Sunday, July 16, 2006
Youth was easy for big predatory dinosaurs - but adulthood and old age much harder to survive, a mass graveyard of tyrannosaur fossils suggests.
This first study of dinosaur population distributions shows that most juvenile tyrannosaurs survived to reach sexual maturity, but then their death rate increased sharply in adulthood. This life-pattern is similar to those of long-lived birds and mammals.
Palaeontologists have long wondered why fossils of juvenile dinosaurs are few and far between. The answer is 'they just didn't die at those ages', says Gregory Erickson of Florida State University in Tallahassee, US, who led the new study. 'Not until they reached mid-life did they start getting knocked off.' He says the pattern echoes that of large modern herbivores like elephants and cape buffalos.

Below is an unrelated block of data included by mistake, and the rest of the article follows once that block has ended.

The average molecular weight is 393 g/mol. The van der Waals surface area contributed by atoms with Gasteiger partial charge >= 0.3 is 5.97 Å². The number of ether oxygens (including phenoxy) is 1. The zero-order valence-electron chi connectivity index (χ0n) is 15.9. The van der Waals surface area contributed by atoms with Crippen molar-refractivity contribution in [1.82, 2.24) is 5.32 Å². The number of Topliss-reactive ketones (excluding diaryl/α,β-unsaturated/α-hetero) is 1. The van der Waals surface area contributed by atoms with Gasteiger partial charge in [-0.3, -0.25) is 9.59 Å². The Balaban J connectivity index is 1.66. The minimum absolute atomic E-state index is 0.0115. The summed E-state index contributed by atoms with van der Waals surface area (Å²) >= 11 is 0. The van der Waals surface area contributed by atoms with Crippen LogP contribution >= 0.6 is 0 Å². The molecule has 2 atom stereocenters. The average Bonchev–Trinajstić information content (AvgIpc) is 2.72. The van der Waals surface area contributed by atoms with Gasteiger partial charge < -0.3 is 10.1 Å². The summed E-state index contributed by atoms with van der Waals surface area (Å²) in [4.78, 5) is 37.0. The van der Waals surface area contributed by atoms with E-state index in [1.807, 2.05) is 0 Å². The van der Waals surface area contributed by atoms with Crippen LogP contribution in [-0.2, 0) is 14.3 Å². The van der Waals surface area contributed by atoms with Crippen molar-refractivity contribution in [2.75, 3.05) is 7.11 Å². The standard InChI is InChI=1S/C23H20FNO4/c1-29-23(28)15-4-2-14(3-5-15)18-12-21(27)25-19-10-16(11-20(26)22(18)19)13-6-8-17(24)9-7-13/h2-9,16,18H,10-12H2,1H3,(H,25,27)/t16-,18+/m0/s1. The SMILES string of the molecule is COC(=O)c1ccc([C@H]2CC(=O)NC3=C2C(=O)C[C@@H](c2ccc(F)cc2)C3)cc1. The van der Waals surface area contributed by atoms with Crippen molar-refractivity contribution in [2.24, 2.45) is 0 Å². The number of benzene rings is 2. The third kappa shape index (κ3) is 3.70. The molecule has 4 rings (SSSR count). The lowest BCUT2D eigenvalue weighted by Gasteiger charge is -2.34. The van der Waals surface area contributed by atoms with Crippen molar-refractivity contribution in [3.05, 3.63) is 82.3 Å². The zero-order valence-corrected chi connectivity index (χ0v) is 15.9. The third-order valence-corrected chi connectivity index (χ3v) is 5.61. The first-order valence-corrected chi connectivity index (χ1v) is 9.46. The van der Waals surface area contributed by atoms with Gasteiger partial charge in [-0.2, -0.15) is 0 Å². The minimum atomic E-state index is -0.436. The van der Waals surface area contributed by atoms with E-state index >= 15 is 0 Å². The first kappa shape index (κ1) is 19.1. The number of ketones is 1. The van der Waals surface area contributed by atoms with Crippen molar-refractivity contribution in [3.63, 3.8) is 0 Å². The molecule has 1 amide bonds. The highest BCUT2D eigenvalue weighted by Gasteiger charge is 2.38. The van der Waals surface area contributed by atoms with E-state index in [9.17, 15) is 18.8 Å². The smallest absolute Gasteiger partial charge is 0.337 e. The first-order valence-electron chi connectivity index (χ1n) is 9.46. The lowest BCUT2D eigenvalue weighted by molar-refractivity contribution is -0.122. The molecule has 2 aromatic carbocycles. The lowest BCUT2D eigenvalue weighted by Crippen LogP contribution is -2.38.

Biologists study population distributions of modern animals by counting individuals and keeping track of deaths. This is not possible for extinct creatures, and fossilised remains are also scant for many dinosaurs. But Erickson turned to the tyrannosaur family that roamed North America from about 80 to 65 million years ago, late in the Cretaceous period, which left abundant fossils.